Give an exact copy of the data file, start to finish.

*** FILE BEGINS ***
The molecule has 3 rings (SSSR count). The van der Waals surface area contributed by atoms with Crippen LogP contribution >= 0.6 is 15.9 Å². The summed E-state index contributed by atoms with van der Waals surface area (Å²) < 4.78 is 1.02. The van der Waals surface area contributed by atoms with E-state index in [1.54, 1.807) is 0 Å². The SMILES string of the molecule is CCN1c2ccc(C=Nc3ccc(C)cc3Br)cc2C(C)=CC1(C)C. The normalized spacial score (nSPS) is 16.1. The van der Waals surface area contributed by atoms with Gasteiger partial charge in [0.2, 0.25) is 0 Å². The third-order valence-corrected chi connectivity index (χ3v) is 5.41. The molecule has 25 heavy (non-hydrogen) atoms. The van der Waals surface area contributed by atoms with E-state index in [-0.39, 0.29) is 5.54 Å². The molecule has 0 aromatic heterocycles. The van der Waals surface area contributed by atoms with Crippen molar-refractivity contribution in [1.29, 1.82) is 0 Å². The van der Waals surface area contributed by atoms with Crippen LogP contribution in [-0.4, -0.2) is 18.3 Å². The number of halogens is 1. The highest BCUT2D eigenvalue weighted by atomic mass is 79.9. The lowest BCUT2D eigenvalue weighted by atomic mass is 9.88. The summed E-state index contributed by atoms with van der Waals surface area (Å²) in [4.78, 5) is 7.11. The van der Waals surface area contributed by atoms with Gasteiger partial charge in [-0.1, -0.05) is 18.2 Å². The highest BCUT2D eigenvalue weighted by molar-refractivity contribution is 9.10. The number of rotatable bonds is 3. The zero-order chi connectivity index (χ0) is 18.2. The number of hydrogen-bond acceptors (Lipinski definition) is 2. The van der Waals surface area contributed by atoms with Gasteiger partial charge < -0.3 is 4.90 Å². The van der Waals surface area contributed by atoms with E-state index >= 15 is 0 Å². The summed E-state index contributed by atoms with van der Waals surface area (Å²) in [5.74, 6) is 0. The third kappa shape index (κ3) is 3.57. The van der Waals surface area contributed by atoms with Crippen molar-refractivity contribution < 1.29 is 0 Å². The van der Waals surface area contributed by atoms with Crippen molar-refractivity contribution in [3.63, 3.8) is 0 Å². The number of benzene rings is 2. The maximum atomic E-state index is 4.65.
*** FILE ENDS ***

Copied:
The molecule has 3 rings (SSSR count). The van der Waals surface area contributed by atoms with Crippen LogP contribution >= 0.6 is 15.9 Å². The summed E-state index contributed by atoms with van der Waals surface area (Å²) < 4.78 is 1.02. The van der Waals surface area contributed by atoms with E-state index in [1.54, 1.807) is 0 Å². The SMILES string of the molecule is CCN1c2ccc(C=Nc3ccc(C)cc3Br)cc2C(C)=CC1(C)C. The normalized spacial score (nSPS) is 16.1. The van der Waals surface area contributed by atoms with Gasteiger partial charge in [0.2, 0.25) is 0 Å². The third-order valence-corrected chi connectivity index (χ3v) is 5.41. The molecule has 25 heavy (non-hydrogen) atoms. The van der Waals surface area contributed by atoms with E-state index in [-0.39, 0.29) is 5.54 Å². The molecule has 0 aromatic heterocycles. The van der Waals surface area contributed by atoms with Crippen molar-refractivity contribution in [1.29, 1.82) is 0 Å². The van der Waals surface area contributed by atoms with Crippen LogP contribution in [-0.4, -0.2) is 18.3 Å². The number of halogens is 1. The highest BCUT2D eigenvalue weighted by atomic mass is 79.9. The lowest BCUT2D eigenvalue weighted by atomic mass is 9.88. The summed E-state index contributed by atoms with van der Waals surface area (Å²) in [4.78, 5) is 7.11. The van der Waals surface area contributed by atoms with Gasteiger partial charge in [-0.1, -0.05) is 18.2 Å². The highest BCUT2D eigenvalue weighted by molar-refractivity contribution is 9.10. The number of rotatable bonds is 3. The zero-order chi connectivity index (χ0) is 18.2. The number of hydrogen-bond acceptors (Lipinski definition) is 2. The van der Waals surface area contributed by atoms with Gasteiger partial charge < -0.3 is 4.90 Å². The van der Waals surface area contributed by atoms with E-state index >= 15 is 0 Å². The summed E-state index contributed by atoms with van der Waals surface area (Å²) in [5.74, 6) is 0. The third kappa shape index (κ3) is 3.57. The van der Waals surface area contributed by atoms with Crippen molar-refractivity contribution < 1.29 is 0 Å². The van der Waals surface area contributed by atoms with Crippen molar-refractivity contribution in [3.63, 3.8) is 0 Å². The number of benzene rings is 2. The maximum atomic E-state index is 4.65.